FIG. 6 is a view for explaining the robot control method of the invention.
FIGS. 7(A) and (B) are views for explaining another example of the robot control method of the invention.
The principle of the invention will first be explained with reference to FIG. 1.
In a dynamic walking robot, where the mass of the legs 2 is very small relative to the mass m of torso 1, the robot can be considered to be an inverted pendulum having legs of zero mass and capable of swinging freely about the ground-contact point (an ankle) 0. The leg 2 of the robot is expandable and contractible so as to vary the length r. The factors controlling the leg length r and the pendulum angle θ are the ankle torque (swinging torque) u and the expansion/contraction force Fr operating to increase or decrease the leg length.
If the expansion/contraction force Fr is controlled in order to adjust the leg length r such that the center of gravity G of the pendulum constantly remains on an arbitrarily chosen straight line L (y=k·x+yo) in an X-Y coordinate system as shown in FIG. 1, then the motion of the mass m along the X-axis can be expressed by
where g is the gravitational acceleration.
The parameter k in the equation defining the straight line L represents the inclination of the surface over which the robot is walking, so that it suffices to vary k in accordance with the angle of inclination of the slope or stairs which the robot is maneuvering. Since even if the ankle torque u becomes zero the mass m is always maintained on the straight line L by increase of the leg length r, the motion of the robot in the X-direction will invariably be as defined by the equation (1) irrespective of the value of the parameter k indicating the inclination.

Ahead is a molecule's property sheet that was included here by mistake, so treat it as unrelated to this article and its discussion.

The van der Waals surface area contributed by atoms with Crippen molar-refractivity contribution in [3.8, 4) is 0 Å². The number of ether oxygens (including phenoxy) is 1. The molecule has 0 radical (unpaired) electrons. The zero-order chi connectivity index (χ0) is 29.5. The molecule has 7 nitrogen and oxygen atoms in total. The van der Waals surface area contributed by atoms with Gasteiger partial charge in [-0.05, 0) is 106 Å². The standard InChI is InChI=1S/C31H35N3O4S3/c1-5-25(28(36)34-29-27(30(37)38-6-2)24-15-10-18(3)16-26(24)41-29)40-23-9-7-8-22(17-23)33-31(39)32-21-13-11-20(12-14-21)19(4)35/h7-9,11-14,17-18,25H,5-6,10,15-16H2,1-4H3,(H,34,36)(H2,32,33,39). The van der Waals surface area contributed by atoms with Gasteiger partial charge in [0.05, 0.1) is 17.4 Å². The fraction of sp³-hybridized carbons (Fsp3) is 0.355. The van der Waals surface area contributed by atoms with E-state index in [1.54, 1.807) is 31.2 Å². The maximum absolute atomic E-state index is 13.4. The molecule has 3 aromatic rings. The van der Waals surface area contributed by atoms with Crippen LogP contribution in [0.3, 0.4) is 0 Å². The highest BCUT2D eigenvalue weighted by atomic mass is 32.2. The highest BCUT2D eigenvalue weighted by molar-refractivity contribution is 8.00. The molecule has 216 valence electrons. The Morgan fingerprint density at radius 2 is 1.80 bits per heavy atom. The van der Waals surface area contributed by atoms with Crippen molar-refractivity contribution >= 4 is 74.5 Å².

A brief explanation will now be given of the principle of walking velocity control in the case where the relationship of equation (1) holds. The ankle torque u is presumed to be zero, whereby the robot motion equation becomes
With the robot traveling over a horizontal surface (k=0), the motion from immediately before to immediately after shifting from one leg to the other is as illustrated in FIGS. 2(A)-2(C). Here V1 and V2 indicate the velocity at the instants that the center of gravity of the robot is directly above the ground-contact point. The change in velocity between V1 and V2 depends on the state of the robot at the instant of FIG. 2(A) when support is transferred from one leg to the other. In FIG. 2(B), the symbol s indicates the stride or distance between the ground-contact points of the two legs, and Xc indicates the position of the center of gravity at this instant. When the robot moves in accordance with the stride or equation (2), the following relationship holds among V1, V2, s and Xc.
Xc=[g/yo(V22 -V12)+s2 ]/2s (3)
Thus, since the present robot velocity V1 is known, then where the stride is s and the next target velocity is V2, it suffices to shift from one leg to the other in accordance with the value of Xc obtained by calculation from equation (3).
As shown in the foregoing, it is possible to carry out walking control with an angle ankle torque u of zero. Where more precise control of the walking velocity is desired, however, ankle torque is applied.
The walking control according to the present invention will now be explained with reference to the biped robot shown in FIGS. 3 and 4.
The illustrated robot is constructed to satisfy the following conditions.
(1) The legs are constituted so as to be capable of raising and lowering the torso.
(2) The legs are much lighter than the torso.
(3) The ankle portions are constituted such that torque can be applied about the pitch shaft.